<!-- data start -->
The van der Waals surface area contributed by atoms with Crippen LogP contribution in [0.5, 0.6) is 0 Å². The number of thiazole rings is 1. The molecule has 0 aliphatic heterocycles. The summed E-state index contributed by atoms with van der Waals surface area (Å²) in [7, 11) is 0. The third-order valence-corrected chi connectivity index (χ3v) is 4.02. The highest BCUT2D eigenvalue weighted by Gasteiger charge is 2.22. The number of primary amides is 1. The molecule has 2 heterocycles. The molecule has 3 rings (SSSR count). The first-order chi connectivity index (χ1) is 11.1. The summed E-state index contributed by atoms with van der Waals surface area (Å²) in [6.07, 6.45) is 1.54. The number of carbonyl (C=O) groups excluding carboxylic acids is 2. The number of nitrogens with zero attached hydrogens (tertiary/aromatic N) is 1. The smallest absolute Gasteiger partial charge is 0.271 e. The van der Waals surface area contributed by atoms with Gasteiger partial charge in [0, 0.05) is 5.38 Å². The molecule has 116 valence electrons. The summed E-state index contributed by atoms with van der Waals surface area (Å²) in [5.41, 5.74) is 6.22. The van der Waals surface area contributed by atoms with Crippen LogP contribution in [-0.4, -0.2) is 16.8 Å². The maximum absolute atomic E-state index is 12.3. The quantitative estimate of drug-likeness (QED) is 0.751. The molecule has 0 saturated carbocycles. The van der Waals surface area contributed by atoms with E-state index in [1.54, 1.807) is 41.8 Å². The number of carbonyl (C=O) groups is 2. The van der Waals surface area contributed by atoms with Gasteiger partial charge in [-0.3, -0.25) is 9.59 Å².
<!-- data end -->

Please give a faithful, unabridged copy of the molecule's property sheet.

The van der Waals surface area contributed by atoms with Crippen LogP contribution in [0.5, 0.6) is 0 Å². The number of thiazole rings is 1. The molecule has 0 aliphatic heterocycles. The summed E-state index contributed by atoms with van der Waals surface area (Å²) in [7, 11) is 0. The third-order valence-corrected chi connectivity index (χ3v) is 4.02. The highest BCUT2D eigenvalue weighted by Gasteiger charge is 2.22. The number of primary amides is 1. The molecule has 2 heterocycles. The molecule has 3 rings (SSSR count). The first-order chi connectivity index (χ1) is 11.1. The summed E-state index contributed by atoms with van der Waals surface area (Å²) in [6.07, 6.45) is 1.54. The number of carbonyl (C=O) groups excluding carboxylic acids is 2. The number of nitrogens with zero attached hydrogens (tertiary/aromatic N) is 1. The smallest absolute Gasteiger partial charge is 0.271 e. The van der Waals surface area contributed by atoms with Gasteiger partial charge in [0, 0.05) is 5.38 Å². The molecule has 116 valence electrons. The summed E-state index contributed by atoms with van der Waals surface area (Å²) in [5.41, 5.74) is 6.22. The van der Waals surface area contributed by atoms with Crippen LogP contribution in [-0.4, -0.2) is 16.8 Å². The maximum absolute atomic E-state index is 12.3. The quantitative estimate of drug-likeness (QED) is 0.751. The molecule has 0 saturated carbocycles. The van der Waals surface area contributed by atoms with E-state index in [1.54, 1.807) is 41.8 Å². The number of carbonyl (C=O) groups is 2. The van der Waals surface area contributed by atoms with Gasteiger partial charge in [-0.3, -0.25) is 9.59 Å².